Could you outline your role as President of the LGBT+ society?
The society is split into campaigns, social and welfare. I basically oversee all of those, making sure that campaigns go ahead, social events happen, members have what they want and that welfare support is sufficient. A big part of my role this year has been about looking at the direction and image of the society, such as how it gets presented to people. A lot of it has also been about drawing people in who were not previously confident in joining this society and promoting the image as something that is a lot more open and welcoming, that doesn’t just revolve around clubbing. Also, if there are issues such as the Milo Yiannopoulos controversy, then I’m the person that represents all members on that and make sure that all members feel like their voices are being heard.
What does the + symbolise?
Originally, in our constitution it represented asexual, pansexual, gender queer, gender fluid, etc. Now we’ve changed it just to say ‘all other sexual and gender identities.’ It basically means no one’s left out – that’s the whole point of it. We’ve even put ‘inclusive of all sexual and gender identities’ as a tagline on our society logo, because it wasn’t emphasised enough in the previous definition.
(Photo Credit: Bristol LGBT+ Society)
What events do you host?
Mainly we aim to do a monthly night out, a monthly coffee afternoon, pub quizzes and we plan to do some movie nights. We also do loads of campaigns such as trans awareness, asexuality awareness and LGBT history month. We have just had our Christmas formal and have a discussion evening and big party planned with our sponsors before Christmas. In April we’re planning a trip to Amsterdam, which will be huge! We’re doing a load of different things this year.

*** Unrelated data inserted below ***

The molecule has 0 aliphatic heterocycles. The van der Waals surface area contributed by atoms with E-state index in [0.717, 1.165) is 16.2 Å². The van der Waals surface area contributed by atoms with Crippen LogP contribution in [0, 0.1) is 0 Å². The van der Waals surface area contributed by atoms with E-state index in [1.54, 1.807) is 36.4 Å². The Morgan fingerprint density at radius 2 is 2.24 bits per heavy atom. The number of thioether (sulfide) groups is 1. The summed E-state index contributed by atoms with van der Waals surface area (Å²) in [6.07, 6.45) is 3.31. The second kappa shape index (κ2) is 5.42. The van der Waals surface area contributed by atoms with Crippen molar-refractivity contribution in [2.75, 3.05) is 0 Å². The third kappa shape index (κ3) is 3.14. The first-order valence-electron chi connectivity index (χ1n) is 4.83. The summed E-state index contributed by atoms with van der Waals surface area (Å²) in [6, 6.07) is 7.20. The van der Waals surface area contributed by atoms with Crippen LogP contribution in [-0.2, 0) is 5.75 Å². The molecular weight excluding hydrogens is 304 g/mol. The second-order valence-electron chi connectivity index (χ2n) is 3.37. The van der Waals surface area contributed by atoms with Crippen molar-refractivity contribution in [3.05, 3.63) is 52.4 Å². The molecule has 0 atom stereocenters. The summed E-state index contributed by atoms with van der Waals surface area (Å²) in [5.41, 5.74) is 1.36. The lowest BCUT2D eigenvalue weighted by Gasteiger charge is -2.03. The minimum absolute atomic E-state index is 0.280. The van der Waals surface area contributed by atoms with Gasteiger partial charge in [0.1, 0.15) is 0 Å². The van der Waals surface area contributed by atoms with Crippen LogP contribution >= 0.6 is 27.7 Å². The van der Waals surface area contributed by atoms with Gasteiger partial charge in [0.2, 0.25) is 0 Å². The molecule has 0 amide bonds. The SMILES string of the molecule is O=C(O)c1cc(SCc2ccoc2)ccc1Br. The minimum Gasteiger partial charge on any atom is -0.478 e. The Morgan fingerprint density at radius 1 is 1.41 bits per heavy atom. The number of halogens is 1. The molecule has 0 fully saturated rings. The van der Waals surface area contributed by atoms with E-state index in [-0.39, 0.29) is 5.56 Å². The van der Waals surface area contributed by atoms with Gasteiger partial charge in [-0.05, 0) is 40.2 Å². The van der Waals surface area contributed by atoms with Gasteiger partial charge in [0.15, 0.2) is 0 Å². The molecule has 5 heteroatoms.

How many people are in the society?
We have over 1k members on Facebook and we have 170 paying members, which I’m told is quite a lot for a society! We had about 120 sign ups at the Fresher’s Fair last year and this year we had 250. We have parenting schemes as well, where younger members of the society are put in a “family”, a bit like with the subjects and we had 135 people sign up as “children” to that this year.
What are your main strategies in promoting the society?
I think a big part of it is being very visible as a President and promoting the society as something open and inclusive. This means putting this information on Facebook, particularly on my profile so that people can Facebook message me, knowing that they’ve got the right person. I quite often have people confidentially contacting me about issues they might be having. For example, a genderfluid student who was not a part of our society was recently attacked outside the Wills Memorial Building. This person asked me to let society members know and when they saw how much support that came through from our members, they realised how helpful the society can be. I also give my mobile number out to people so that they can contact me and I’ll walk them home if they feel unsafe walking back at night alone. A new thing that I thought of recently is setting up a scheme where people can volunteer to walk people back together if they’re in the same area at night, which I think would make a lot of members feel safer. Campaigning is just a third of what this society is about and the majority of is just to make members feel safe and welcomed in our environment.
If you would like more information on the society then head to their page.